As articulated before, Mr. Rushern Baker’s biggest test is creating a smooth transition within the schools, but if he wants to pass this test, he must persuade every single PG County citizen that he has sincere intentions that transcend his own political interest, for the wellbeing of the County to include other groups into the change management with the New CEO.

If PG County is to attain its aspirations for modernity, its politicians must see value in balancing county and national drivers of growth. This way, they can create enabling environment for Businesses to flourish while embracing other groups as part of the county system.

Our world needs drastic improvements in governance structure especially here in PG County under County Executive Rushern Baker III. If any improvement is to come, alert, attentive and active citizens must rise up and demand for it. The more alert, attentive and active, the greater the improvement is likely to be. Schools in the county are not going to progress if we do not get involved in the process and demand accountability. It’s our moral duty.

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“The collapse of good conscience and the absence of accountability and public scrutiny have led to crimes against humanity.” ~Nelson Mandela.

PGCPS finally hears our cry…

….concerning high suspension rates and outlines new disciplinary policy in student handbook to address the concern.

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In Prince George’s County Public school system, there were 15,615 suspensions in the 2011-2012 school year and 13,951 in 2012-2013, a drop of 1,664.

Prince George’s County schools (PGCPS) have a new discipline policy that officials hope will reduce the number of suspensions following our expose in corroboration with Washington post and keep students in school. The PGCPS school district has done a good thing by improving their disciplinary code for students. Enforcing too many days of suspension leads to students falling behind on their homework and many never catch up again. Since many students are punished for misbehavior, in many school districts around the country, this is a good improvement for sure. Zero tolerance should not be a base for disciplinary codes.

According to Washington post, …”The policy, outlined in a handbook recently distributed to the county’s 123,000 students, reduces the number of offenses that could include suspension as a punishment and places a maximum number of days a student can be kept out of class for a specific offense.”… >>Read more Washington post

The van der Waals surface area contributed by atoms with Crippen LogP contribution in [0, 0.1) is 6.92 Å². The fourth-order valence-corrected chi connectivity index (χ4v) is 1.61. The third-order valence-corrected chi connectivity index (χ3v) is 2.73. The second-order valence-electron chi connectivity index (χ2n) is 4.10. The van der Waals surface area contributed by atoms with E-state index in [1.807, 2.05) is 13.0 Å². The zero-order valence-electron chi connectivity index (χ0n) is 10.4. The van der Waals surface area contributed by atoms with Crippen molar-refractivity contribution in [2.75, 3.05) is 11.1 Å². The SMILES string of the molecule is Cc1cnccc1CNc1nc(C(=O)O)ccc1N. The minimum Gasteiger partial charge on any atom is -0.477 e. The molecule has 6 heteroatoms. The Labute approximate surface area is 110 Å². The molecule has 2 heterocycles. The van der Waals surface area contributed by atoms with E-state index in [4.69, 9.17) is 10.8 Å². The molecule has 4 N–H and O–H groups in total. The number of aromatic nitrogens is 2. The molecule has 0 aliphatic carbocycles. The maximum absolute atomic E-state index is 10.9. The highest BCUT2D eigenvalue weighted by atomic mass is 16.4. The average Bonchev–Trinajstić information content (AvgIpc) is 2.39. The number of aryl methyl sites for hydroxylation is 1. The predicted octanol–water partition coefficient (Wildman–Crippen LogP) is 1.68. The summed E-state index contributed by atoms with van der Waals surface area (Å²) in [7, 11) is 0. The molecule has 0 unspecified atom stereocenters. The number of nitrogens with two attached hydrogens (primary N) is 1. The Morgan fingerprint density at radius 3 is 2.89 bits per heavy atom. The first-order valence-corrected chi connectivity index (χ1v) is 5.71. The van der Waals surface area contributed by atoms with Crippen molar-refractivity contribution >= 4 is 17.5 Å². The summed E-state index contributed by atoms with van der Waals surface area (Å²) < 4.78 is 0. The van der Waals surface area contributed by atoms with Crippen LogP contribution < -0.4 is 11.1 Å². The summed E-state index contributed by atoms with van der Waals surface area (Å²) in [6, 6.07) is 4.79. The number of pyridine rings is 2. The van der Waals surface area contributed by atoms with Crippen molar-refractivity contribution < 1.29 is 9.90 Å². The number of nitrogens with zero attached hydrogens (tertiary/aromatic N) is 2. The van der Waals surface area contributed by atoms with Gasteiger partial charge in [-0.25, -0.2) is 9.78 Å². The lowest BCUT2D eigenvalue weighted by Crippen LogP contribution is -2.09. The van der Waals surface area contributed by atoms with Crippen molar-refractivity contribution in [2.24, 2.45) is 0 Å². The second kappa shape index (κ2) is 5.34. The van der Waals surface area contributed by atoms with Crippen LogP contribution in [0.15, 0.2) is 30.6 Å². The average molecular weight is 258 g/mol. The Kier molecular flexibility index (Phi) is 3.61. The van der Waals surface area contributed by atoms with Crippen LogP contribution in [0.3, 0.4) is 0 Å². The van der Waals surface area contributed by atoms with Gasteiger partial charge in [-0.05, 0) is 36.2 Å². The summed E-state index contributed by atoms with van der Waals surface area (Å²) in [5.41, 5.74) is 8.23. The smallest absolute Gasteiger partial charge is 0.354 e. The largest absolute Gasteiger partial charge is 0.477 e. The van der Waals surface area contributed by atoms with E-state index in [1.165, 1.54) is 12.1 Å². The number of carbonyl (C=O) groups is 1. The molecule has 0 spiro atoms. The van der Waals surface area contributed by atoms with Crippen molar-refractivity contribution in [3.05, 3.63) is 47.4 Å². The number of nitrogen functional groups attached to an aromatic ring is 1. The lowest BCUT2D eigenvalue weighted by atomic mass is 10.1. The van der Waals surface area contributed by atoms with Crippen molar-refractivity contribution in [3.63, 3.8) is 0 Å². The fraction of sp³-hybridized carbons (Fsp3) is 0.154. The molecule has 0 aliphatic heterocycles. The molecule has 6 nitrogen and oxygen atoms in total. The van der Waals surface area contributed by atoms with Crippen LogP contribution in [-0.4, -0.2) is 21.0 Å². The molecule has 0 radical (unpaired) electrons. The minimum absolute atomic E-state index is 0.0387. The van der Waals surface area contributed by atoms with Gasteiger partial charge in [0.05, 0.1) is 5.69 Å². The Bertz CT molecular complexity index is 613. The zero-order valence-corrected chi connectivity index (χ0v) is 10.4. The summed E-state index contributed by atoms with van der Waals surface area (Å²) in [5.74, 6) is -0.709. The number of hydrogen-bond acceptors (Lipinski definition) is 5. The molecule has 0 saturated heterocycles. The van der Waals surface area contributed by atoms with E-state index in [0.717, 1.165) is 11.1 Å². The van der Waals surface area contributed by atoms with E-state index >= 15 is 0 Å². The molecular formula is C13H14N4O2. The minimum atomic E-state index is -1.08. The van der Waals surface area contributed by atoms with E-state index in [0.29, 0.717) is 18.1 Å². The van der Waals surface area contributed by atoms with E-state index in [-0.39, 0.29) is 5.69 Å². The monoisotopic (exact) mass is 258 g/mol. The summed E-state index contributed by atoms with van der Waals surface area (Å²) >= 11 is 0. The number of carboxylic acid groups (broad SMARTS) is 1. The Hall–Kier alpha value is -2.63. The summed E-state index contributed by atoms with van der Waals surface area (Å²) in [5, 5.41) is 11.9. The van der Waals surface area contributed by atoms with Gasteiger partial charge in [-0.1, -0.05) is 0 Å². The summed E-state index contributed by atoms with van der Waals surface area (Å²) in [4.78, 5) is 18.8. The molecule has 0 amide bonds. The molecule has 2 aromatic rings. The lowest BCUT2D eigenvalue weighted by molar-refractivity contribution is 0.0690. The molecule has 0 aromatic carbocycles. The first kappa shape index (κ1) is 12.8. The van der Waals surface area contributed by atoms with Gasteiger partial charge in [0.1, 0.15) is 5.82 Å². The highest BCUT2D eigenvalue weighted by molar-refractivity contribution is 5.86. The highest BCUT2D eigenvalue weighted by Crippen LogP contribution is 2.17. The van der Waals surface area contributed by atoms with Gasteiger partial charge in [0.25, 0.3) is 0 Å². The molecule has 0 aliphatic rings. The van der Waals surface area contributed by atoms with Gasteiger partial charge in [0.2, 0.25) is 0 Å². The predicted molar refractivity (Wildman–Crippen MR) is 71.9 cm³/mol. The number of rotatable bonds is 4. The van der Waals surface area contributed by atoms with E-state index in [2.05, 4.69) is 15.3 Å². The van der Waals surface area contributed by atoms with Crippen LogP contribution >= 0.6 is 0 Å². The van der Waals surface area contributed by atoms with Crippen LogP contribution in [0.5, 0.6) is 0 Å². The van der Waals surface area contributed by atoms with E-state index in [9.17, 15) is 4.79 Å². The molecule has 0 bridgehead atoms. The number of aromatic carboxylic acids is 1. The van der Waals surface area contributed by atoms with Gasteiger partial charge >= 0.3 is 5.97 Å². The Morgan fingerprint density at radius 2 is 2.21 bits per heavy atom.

Many schools across the nation report increases in the use of punitive disciplinary methods (e.g., suspension). As a result, many students on suspension become a problem to our society. The need for these disciplinary practices to address serious student misconduct is undisputed. However, what research has questioned is why some students seem to be suspended more often than others, what effects suspension has on students, and whether or when alternatives to suspension might be more effective practices than suspension itself.

In general, African-American male students are suspended at higher rates than are other racial/ethnic groups. While the reasons for the connection between race and school discipline is not clear, this relation likely occurs because of an interplay among many factors that cut across student-, teacher-, administrative-, policy-, institutional-, and community-level factors. Research suggests that school systems that incorporate comprehensive schoolwide practices that are positive, consistent, collaboratively regulated, and culturally sensitive are much more likely to have lower rates of suspension than schools without such practices. School systems that incorporate such comprehensive proactive policies are also much more likely to enhance their students’ current and future academic achievements as well as their broader life successes.

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We are like farmers. We plant seeds of thought and emotions in our lives. That which we plant will produce effects in which we must live. There can be no effect without a cause. The cause is what we believe, how we act and react to what we experience. The cause lies within us. It is the essence of our being, our spirit. ~ Iyanla Vanzant